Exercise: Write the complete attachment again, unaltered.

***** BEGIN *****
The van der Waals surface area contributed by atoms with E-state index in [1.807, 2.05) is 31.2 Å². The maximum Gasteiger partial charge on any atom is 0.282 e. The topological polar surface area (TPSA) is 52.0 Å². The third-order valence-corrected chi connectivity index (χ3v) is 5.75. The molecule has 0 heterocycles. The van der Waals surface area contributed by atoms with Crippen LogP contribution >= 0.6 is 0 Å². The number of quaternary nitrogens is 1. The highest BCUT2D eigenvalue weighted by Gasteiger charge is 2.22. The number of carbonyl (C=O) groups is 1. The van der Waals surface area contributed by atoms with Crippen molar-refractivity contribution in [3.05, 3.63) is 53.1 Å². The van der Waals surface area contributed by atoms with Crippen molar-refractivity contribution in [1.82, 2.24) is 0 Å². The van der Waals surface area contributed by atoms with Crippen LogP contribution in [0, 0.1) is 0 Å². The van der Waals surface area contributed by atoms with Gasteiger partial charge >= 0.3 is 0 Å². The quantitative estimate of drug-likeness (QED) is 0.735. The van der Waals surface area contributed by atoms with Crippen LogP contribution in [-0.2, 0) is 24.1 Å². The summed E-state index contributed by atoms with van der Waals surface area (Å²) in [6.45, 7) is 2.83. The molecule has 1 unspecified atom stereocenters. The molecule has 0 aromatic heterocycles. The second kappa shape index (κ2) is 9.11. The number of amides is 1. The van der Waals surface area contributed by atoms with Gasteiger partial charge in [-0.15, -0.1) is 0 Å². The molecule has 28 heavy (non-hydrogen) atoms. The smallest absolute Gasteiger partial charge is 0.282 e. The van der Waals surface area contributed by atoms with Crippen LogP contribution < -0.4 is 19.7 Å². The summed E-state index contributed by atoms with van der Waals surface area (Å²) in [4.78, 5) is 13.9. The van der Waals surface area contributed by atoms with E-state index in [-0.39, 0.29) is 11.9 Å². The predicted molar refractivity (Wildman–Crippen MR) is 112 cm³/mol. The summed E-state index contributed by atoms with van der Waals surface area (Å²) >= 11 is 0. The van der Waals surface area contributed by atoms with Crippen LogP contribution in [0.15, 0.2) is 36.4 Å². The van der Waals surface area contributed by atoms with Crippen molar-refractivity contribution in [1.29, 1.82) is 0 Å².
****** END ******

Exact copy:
The van der Waals surface area contributed by atoms with E-state index in [1.807, 2.05) is 31.2 Å². The maximum Gasteiger partial charge on any atom is 0.282 e. The topological polar surface area (TPSA) is 52.0 Å². The third-order valence-corrected chi connectivity index (χ3v) is 5.75. The molecule has 0 heterocycles. The van der Waals surface area contributed by atoms with Crippen LogP contribution >= 0.6 is 0 Å². The number of quaternary nitrogens is 1. The highest BCUT2D eigenvalue weighted by Gasteiger charge is 2.22. The number of carbonyl (C=O) groups is 1. The van der Waals surface area contributed by atoms with Crippen molar-refractivity contribution in [3.05, 3.63) is 53.1 Å². The van der Waals surface area contributed by atoms with Crippen molar-refractivity contribution in [1.82, 2.24) is 0 Å². The van der Waals surface area contributed by atoms with Crippen LogP contribution in [0, 0.1) is 0 Å². The van der Waals surface area contributed by atoms with Gasteiger partial charge >= 0.3 is 0 Å². The quantitative estimate of drug-likeness (QED) is 0.735. The van der Waals surface area contributed by atoms with Crippen LogP contribution in [-0.2, 0) is 24.1 Å². The summed E-state index contributed by atoms with van der Waals surface area (Å²) in [6.45, 7) is 2.83. The molecule has 1 unspecified atom stereocenters. The molecule has 0 aromatic heterocycles. The second kappa shape index (κ2) is 9.11. The number of amides is 1. The van der Waals surface area contributed by atoms with Gasteiger partial charge in [-0.15, -0.1) is 0 Å². The molecule has 28 heavy (non-hydrogen) atoms. The smallest absolute Gasteiger partial charge is 0.282 e. The van der Waals surface area contributed by atoms with Crippen LogP contribution < -0.4 is 19.7 Å². The summed E-state index contributed by atoms with van der Waals surface area (Å²) in [4.78, 5) is 13.9. The van der Waals surface area contributed by atoms with E-state index in [-0.39, 0.29) is 11.9 Å². The predicted molar refractivity (Wildman–Crippen MR) is 112 cm³/mol. The summed E-state index contributed by atoms with van der Waals surface area (Å²) >= 11 is 0. The van der Waals surface area contributed by atoms with Crippen LogP contribution in [0.15, 0.2) is 36.4 Å². The van der Waals surface area contributed by atoms with Crippen molar-refractivity contribution in [1.29, 1.82) is 0 Å².